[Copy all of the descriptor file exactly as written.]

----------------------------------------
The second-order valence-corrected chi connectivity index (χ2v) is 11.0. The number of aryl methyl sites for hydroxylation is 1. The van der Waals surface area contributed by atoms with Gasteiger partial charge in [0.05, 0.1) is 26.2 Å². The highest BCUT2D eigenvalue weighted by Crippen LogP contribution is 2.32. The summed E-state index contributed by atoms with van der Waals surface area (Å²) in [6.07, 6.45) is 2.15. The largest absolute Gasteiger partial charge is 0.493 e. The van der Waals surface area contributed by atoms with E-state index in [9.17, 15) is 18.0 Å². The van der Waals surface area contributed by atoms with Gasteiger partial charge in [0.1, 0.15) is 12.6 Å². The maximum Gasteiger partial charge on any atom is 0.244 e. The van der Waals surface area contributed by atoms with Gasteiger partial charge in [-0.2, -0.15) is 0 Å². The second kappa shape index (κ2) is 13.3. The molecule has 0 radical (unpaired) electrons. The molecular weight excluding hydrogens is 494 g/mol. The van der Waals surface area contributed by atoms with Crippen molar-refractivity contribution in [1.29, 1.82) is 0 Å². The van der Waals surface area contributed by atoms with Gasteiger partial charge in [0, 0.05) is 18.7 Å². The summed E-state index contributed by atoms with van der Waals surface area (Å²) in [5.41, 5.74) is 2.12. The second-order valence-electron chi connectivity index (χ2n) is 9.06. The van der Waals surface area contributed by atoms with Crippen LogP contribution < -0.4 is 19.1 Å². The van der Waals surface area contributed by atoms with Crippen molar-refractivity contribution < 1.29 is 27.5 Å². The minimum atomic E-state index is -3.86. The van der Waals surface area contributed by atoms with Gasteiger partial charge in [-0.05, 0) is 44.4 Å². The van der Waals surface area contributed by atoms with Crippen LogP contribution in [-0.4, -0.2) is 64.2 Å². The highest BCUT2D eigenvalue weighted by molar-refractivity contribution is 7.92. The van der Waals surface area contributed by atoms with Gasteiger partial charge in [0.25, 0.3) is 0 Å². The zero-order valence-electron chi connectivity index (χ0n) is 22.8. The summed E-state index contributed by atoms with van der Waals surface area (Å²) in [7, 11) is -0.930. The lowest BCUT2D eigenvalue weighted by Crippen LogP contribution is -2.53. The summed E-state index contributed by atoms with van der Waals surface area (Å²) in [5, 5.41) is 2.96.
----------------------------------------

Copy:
The second-order valence-corrected chi connectivity index (χ2v) is 11.0. The number of aryl methyl sites for hydroxylation is 1. The van der Waals surface area contributed by atoms with Gasteiger partial charge in [0.05, 0.1) is 26.2 Å². The highest BCUT2D eigenvalue weighted by Crippen LogP contribution is 2.32. The summed E-state index contributed by atoms with van der Waals surface area (Å²) in [6.07, 6.45) is 2.15. The largest absolute Gasteiger partial charge is 0.493 e. The van der Waals surface area contributed by atoms with E-state index in [9.17, 15) is 18.0 Å². The van der Waals surface area contributed by atoms with Gasteiger partial charge in [0.1, 0.15) is 12.6 Å². The maximum Gasteiger partial charge on any atom is 0.244 e. The van der Waals surface area contributed by atoms with Gasteiger partial charge in [-0.2, -0.15) is 0 Å². The second kappa shape index (κ2) is 13.3. The molecule has 0 radical (unpaired) electrons. The molecular weight excluding hydrogens is 494 g/mol. The van der Waals surface area contributed by atoms with Crippen molar-refractivity contribution in [1.29, 1.82) is 0 Å². The van der Waals surface area contributed by atoms with Gasteiger partial charge in [0, 0.05) is 18.7 Å². The summed E-state index contributed by atoms with van der Waals surface area (Å²) in [5.41, 5.74) is 2.12. The second-order valence-electron chi connectivity index (χ2n) is 9.06. The van der Waals surface area contributed by atoms with Crippen LogP contribution < -0.4 is 19.1 Å². The van der Waals surface area contributed by atoms with Crippen molar-refractivity contribution < 1.29 is 27.5 Å². The minimum atomic E-state index is -3.86. The van der Waals surface area contributed by atoms with Gasteiger partial charge in [-0.05, 0) is 44.4 Å². The van der Waals surface area contributed by atoms with Crippen LogP contribution in [-0.4, -0.2) is 64.2 Å². The highest BCUT2D eigenvalue weighted by molar-refractivity contribution is 7.92. The van der Waals surface area contributed by atoms with Gasteiger partial charge in [0.25, 0.3) is 0 Å². The zero-order valence-electron chi connectivity index (χ0n) is 22.8. The summed E-state index contributed by atoms with van der Waals surface area (Å²) in [7, 11) is -0.930. The lowest BCUT2D eigenvalue weighted by Crippen LogP contribution is -2.53. The summed E-state index contributed by atoms with van der Waals surface area (Å²) in [5, 5.41) is 2.96.